• Password is a spoken game for five players. The object of the game is to guess words from a series of one-word clues. The game has also been popular as a TV show in the US, UK, Portugal and Brazil, making its first appearance in 1960’s.
  • One of the players is chosen to be umpire. The other four players for two teams of two. The umpire picks a word, a.k.a. the password, and gives one member of each team the password – by writing on a piece of paper, or by whispering. The players who know the password then try to make their teammates say the password by giving one word clues in turns.
  • Let’s say the two teams are team A and team B. The player (A1) from team A who received the password from the umpire gives a clue and his/her teammate (A2) makes a guess. If A2 could not find the password, then the play passes to team B. Now B1 gives a clue and B2 makes a guess.
  • The play continues switching from one team to the other until someone guesses the word. The players from each team can hear what the other team says, thus players may try to guess the password based on the series of clues given by both teams.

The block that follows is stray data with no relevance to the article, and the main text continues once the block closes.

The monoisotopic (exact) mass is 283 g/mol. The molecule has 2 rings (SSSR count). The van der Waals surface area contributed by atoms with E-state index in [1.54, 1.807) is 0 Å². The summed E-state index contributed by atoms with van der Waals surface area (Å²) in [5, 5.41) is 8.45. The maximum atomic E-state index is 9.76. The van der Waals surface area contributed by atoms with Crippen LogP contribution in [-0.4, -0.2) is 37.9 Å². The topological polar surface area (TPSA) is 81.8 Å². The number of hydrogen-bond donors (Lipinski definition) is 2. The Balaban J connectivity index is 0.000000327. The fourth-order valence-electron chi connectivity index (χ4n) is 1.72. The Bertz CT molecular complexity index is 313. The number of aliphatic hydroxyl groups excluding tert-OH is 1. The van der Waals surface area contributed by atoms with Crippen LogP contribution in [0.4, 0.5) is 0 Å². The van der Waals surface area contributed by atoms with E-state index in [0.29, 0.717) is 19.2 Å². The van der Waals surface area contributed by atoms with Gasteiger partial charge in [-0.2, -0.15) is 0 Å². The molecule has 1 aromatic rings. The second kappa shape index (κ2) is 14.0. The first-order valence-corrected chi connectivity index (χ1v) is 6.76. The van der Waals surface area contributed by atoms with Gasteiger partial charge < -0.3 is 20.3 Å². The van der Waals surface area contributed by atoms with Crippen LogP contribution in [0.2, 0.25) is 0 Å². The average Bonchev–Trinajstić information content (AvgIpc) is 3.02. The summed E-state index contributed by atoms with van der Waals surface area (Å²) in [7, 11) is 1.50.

• If the word is correctly guessed, the team gets points depending on the number of clues given so far. A maximum of 10 points is scored if a team finds the password from the first clue. For every additional clue-word, a correct guess scores one point less: 9 points if guessed from the second clue, 8 points if guessed from the third clue, etc. 
  • When the password is found, the umpire gives a new password. This time team B starts with the first clue. The game continues in this manner until a number of rounds are completed or one of the teams reach to a total score decided in advance. The team that has more points is the winner.
  • For example:

The password is 'kite'.
A1: Sky
A2: Cloud?
B1: Colorful
B2: Rainbow?
A1: Fluctuates
A2: Flag?
B1: Runner
B2: Kite!


Team B gets 7 points. 



Partial source: The Oxford A to Z of Word Games (T.Augarde)